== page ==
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08-04-2009, 03:38 PM
  #104
God Bless Canada
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Join Date: Jul 2004
Location: Bentley reunion
Country: Canada
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Quote:
Originally Posted by RabbinsDuck View Post
I am continuously shocked at how poorly Hasek fares on some of these lists.

Even completely ignoring when he was the best goalie, and often even player, in Czechoslovakia, a time when Czechoslovakia was 2nd at the World Championships behind only the Soviet Union, he still appears better to me than Roy, statistically and from watching them play.

Roy, with much better teams, simply can not compare to Hasek's regular season dominance and both goalies raised their games in the playoffs (one was just consistently on much better teams). Both times they went head-to-head (1998 and 2002) Hasek was easily the better goaltender, and there is no denying the older Hasek outshined Roy from the very moment he became a starter in the league.

I've taken a lot of time to look at these two, and Hasek comes out on top in almost every single metric (not based on quantity) I can find short of playoff OT win %.

3 Conn Smythes are incredible, and there is absolutely no denying it, but I fail to see how it trumps 3 extra Vezinas and 2 Harts. Am I missing something?

I really believe if Hasek was canadian he would be the unanimous choice as the greatest goalie ever, and especially the greatest modern goalie.
When you post comments like the last paragraph, it completely undermines your credibility.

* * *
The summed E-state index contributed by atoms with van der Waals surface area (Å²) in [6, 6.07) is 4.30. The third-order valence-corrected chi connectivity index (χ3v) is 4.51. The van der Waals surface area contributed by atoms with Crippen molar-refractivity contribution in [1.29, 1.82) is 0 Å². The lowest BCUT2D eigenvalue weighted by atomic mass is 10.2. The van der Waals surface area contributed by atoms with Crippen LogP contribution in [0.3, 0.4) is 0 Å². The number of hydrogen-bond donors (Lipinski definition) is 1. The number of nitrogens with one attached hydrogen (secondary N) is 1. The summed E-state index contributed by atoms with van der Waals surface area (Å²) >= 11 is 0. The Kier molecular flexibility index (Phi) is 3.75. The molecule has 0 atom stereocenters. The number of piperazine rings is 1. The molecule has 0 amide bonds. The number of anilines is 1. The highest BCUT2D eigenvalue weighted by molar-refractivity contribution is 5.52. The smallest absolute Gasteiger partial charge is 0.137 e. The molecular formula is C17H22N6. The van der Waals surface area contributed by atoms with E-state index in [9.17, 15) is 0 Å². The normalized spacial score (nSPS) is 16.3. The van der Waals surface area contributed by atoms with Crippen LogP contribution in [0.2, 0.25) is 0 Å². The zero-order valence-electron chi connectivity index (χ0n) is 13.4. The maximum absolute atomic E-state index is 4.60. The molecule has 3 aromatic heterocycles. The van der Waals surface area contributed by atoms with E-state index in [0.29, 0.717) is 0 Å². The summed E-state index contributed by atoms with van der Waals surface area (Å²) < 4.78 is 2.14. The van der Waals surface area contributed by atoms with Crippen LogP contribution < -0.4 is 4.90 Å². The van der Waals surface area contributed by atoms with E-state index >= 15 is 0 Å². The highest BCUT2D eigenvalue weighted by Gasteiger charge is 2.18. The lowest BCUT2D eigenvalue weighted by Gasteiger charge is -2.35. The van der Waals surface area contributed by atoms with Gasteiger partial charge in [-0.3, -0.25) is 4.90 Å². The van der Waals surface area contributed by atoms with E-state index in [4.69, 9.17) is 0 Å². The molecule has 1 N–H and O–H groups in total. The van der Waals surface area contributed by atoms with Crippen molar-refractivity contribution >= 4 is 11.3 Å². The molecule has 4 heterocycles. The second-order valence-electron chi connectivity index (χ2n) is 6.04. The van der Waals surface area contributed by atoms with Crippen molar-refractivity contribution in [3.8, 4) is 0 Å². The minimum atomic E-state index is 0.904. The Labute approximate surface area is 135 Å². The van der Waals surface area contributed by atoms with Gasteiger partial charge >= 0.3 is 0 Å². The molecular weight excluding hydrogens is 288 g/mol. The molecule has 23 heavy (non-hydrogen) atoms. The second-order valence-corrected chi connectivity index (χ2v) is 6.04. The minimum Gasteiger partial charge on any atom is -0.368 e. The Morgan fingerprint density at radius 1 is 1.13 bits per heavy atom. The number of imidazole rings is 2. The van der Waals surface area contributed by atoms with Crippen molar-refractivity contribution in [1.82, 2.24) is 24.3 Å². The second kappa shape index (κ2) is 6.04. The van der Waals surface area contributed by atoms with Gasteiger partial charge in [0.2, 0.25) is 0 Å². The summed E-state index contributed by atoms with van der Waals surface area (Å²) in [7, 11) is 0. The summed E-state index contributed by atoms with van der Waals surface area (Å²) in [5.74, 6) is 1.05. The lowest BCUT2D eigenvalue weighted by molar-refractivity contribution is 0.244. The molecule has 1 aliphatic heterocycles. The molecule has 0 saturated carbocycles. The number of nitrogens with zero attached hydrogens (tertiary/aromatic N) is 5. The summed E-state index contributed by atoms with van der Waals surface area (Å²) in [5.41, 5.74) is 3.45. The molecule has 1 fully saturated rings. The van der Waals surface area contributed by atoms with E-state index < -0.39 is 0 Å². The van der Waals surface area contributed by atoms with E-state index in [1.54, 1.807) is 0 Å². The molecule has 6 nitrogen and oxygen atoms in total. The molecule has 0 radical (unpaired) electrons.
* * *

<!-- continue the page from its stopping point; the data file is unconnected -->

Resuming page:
I think it's great that Hasek was a great player in Czechoslovakia. It doesn't change a damn thing in how I perceive the guy. Best player in Czechoslovakia? What percentage of those guys would have been good enough to make the show? Their best player in the mid-to-late 80s, Peter Stastny, was here already.

As I said in my Esposito post, World Championships don't do it for me. It's a short tournament that usually is determined by a best-of-one. In fact, I'll reiterate another statement I've made many times: hockey has the least relevant World Championship in professional sports. Any professional sport. They're not irrelevant. But it means the least of any sport.

I interviewed a top NHL player a few years ago just after he'd played in the World Championship for the first time. He said it was a great experience. And he hoped he would never play in it again. Any NHL player worth a damn will tell you the same thing.

World Championship accomplishments mean next-to-nothing to me in this process. It's not a best-on-best. It's never been a best-on-best. It'll never be a best-on-best, unless the tournament is moved to late June or early September, in which case, it would be a total joke.

I gushed about Summit earlier, for the reasons I detailed earlier. Best-on-best. Best of eight. (B*stard number, but it's better than a best-of-one). Played in both Canada and the USSR, employing the stark differences in the two games.

Canada Cup gives somewhat of an accurate reflection, because it's a best-on-best, but it would be better if it used a best of seven (or even a best of five) instead of a best of one or a best of three. Olympics in their current format would be a better indicator, too, if they didn't use a best-of-one. But it's unrealistic to expect anything else.

And yes, you are missing something. You play the regular season to qualify for the playoffs. Your season, both individually and as a team, is ultimately based on how you play in the playoffs. Regular season is exactly that. Regular. Playoffs are when you build your legacy.

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